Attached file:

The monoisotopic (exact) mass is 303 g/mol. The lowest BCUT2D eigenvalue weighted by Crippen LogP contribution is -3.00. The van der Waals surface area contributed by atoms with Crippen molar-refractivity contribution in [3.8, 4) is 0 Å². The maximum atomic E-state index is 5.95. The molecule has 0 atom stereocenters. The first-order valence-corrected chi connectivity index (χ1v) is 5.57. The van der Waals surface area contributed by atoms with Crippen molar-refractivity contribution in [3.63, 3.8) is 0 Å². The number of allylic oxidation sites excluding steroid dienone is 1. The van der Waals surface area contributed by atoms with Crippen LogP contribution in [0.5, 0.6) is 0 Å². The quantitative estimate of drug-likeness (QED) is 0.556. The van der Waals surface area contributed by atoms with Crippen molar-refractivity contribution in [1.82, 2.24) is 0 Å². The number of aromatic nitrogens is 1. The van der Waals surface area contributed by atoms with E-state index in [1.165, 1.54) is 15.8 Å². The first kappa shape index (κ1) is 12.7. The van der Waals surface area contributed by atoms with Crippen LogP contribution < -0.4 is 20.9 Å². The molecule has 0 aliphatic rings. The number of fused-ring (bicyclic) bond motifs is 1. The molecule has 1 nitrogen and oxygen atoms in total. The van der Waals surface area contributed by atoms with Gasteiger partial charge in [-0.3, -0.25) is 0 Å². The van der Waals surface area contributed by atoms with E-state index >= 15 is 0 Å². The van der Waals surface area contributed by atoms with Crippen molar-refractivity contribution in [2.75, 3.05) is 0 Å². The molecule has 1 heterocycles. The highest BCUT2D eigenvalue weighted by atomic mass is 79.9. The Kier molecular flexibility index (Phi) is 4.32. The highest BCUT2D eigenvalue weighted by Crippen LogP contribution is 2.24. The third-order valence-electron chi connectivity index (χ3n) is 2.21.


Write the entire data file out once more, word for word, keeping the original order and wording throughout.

The monoisotopic (exact) mass is 303 g/mol. The lowest BCUT2D eigenvalue weighted by Crippen LogP contribution is -3.00. The van der Waals surface area contributed by atoms with Crippen molar-refractivity contribution in [3.8, 4) is 0 Å². The maximum atomic E-state index is 5.95. The molecule has 0 atom stereocenters. The first-order valence-corrected chi connectivity index (χ1v) is 5.57. The van der Waals surface area contributed by atoms with Crippen molar-refractivity contribution in [3.63, 3.8) is 0 Å². The number of allylic oxidation sites excluding steroid dienone is 1. The van der Waals surface area contributed by atoms with Crippen LogP contribution in [0.5, 0.6) is 0 Å². The quantitative estimate of drug-likeness (QED) is 0.556. The van der Waals surface area contributed by atoms with Crippen molar-refractivity contribution in [1.82, 2.24) is 0 Å². The number of aromatic nitrogens is 1. The van der Waals surface area contributed by atoms with E-state index in [1.165, 1.54) is 15.8 Å². The first kappa shape index (κ1) is 12.7. The van der Waals surface area contributed by atoms with Crippen LogP contribution < -0.4 is 20.9 Å². The molecule has 0 aliphatic rings. The number of fused-ring (bicyclic) bond motifs is 1. The molecule has 1 nitrogen and oxygen atoms in total. The van der Waals surface area contributed by atoms with Gasteiger partial charge in [-0.3, -0.25) is 0 Å². The van der Waals surface area contributed by atoms with E-state index >= 15 is 0 Å². The van der Waals surface area contributed by atoms with Crippen molar-refractivity contribution in [2.75, 3.05) is 0 Å². The molecule has 1 heterocycles. The highest BCUT2D eigenvalue weighted by atomic mass is 79.9. The Kier molecular flexibility index (Phi) is 4.32. The highest BCUT2D eigenvalue weighted by Crippen LogP contribution is 2.24. The third-order valence-electron chi connectivity index (χ3n) is 2.21.